AMI Senior Policy Adviser Stacy Penn discusses the Perception Gap in the protection market, in this article originally published in Moneyfacts…
The deep industry debate on procuration fees has 4 dimensions. What we must all remember however is that these are commercial arrangements between firms and must be left in that competitive space. It is important that individual lenders and intermediaries make their own judgements about the incentives and rewards needed to operate their risk based businesses. But there are general issues that all firms need to recognise in their negotiations.
Firstly the interview and administrative work now undertaken by intermediaries, post MMR, has increased significantly and merits lenders paying more for the increased time and effort to deliver a fully packaged case. Indeed the risks to the broker surrounding the advice and quality issues that can lead to panel suspensions or removal has raised the stakes considerably. The bringing together of two parties, borrower and lender is a defined skill. The lender argument for brokers to charge potentially VATable advice fees rather than a fair procuration fee for the exempt act of intermediation should be strangled at birth.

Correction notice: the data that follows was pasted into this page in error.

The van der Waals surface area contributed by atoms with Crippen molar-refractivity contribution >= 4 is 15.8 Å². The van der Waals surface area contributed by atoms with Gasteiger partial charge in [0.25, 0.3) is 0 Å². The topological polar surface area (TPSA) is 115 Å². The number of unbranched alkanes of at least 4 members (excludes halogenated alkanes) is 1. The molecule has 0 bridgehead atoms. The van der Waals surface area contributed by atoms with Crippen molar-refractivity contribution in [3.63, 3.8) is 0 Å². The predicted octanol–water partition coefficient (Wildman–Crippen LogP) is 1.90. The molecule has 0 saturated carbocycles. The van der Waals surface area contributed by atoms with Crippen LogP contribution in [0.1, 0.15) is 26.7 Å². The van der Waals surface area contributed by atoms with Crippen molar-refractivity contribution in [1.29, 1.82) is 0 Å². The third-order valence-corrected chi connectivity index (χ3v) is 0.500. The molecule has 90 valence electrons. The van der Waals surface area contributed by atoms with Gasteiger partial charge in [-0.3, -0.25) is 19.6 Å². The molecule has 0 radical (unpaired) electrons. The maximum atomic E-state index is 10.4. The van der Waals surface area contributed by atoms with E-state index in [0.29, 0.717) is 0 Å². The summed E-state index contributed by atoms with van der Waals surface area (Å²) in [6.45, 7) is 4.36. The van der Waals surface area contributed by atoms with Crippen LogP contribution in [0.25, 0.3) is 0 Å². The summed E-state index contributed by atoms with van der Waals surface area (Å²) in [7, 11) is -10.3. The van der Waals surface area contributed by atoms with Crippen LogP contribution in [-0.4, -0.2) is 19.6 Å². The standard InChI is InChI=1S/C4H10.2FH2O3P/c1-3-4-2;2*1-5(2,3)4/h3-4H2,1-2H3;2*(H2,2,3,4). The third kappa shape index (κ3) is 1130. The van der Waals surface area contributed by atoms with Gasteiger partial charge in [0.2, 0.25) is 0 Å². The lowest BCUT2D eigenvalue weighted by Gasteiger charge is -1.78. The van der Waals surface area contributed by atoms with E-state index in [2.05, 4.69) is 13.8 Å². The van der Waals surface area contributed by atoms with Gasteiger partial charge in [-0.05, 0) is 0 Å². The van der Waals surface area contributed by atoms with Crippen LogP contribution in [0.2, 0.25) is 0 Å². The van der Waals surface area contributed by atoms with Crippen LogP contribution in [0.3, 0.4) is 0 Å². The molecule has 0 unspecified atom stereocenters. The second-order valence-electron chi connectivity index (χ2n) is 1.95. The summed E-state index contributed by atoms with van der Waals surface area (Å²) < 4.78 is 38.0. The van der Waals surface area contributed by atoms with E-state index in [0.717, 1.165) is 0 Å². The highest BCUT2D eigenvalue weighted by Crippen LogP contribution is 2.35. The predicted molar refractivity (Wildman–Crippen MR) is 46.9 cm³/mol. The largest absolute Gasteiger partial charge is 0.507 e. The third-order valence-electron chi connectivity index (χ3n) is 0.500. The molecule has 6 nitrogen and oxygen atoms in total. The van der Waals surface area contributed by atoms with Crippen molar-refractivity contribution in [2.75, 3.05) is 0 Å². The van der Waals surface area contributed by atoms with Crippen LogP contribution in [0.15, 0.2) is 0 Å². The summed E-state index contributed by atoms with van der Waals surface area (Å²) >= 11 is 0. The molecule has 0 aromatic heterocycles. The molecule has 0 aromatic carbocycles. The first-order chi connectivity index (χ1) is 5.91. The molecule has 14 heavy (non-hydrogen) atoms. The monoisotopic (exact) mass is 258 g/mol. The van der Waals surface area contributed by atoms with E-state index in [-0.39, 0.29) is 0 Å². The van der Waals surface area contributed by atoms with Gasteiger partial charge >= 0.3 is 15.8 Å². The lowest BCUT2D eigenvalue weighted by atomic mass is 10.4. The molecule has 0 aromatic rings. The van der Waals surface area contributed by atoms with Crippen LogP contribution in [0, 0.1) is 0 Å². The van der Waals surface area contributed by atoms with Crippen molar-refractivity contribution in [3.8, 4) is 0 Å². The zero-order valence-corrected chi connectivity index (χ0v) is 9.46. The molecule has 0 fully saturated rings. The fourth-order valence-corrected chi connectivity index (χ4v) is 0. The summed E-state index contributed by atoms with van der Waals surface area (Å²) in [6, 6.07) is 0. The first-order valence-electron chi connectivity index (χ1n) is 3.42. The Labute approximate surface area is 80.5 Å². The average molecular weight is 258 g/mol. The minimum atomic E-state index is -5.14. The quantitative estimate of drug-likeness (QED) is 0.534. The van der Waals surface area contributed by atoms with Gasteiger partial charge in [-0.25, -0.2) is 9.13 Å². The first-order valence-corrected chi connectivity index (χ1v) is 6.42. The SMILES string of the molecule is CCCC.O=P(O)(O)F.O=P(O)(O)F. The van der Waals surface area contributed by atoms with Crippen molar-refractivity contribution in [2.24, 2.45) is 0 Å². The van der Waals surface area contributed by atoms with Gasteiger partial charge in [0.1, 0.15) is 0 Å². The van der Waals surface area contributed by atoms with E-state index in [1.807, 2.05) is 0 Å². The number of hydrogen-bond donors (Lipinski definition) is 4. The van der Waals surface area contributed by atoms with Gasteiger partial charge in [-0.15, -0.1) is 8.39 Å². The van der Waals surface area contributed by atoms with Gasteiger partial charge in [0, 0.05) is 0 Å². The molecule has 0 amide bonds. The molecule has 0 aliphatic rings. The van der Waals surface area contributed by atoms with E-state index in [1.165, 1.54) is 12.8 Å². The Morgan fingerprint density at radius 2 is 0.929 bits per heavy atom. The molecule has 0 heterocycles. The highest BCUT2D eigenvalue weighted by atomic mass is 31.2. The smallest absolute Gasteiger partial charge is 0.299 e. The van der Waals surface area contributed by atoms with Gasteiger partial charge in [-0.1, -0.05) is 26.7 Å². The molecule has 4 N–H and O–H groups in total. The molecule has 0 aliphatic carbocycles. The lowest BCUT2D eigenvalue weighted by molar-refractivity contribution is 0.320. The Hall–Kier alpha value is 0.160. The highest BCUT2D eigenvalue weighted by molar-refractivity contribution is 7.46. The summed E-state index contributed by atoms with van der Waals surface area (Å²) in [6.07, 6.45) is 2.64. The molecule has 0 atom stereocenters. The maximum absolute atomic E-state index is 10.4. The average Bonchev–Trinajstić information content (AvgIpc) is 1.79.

Secondly, the historic AR versus DA differential debate. It is the same case from an on panel broker, therefore there can be no justification for any general differential. If the lender decides to lend, then the introducer should be fairly paid and in our view created on real commercial arrangements, not based on spurious “spend on compliance” generalisations. We have seen little evidence over the years to support any differential.
Thirdly, there can be no reason why a retention procuration fee should not be part of all lenders strategies. It, retains customers, reduces their costs in transferring the loan and rewards the advice risk the broker carries when making the decision to stick. I understand the bean counters fear, but it is just plain wrong that this is not industry standard. Not all decisions should be driven by budgets.
Lastly, lenders need a profitable intermediary sector that can invest in technology to be here in the future. Subsistence living that has been the post-crisis way cannot be our long term future. This is the sustaining reason why the only way is up.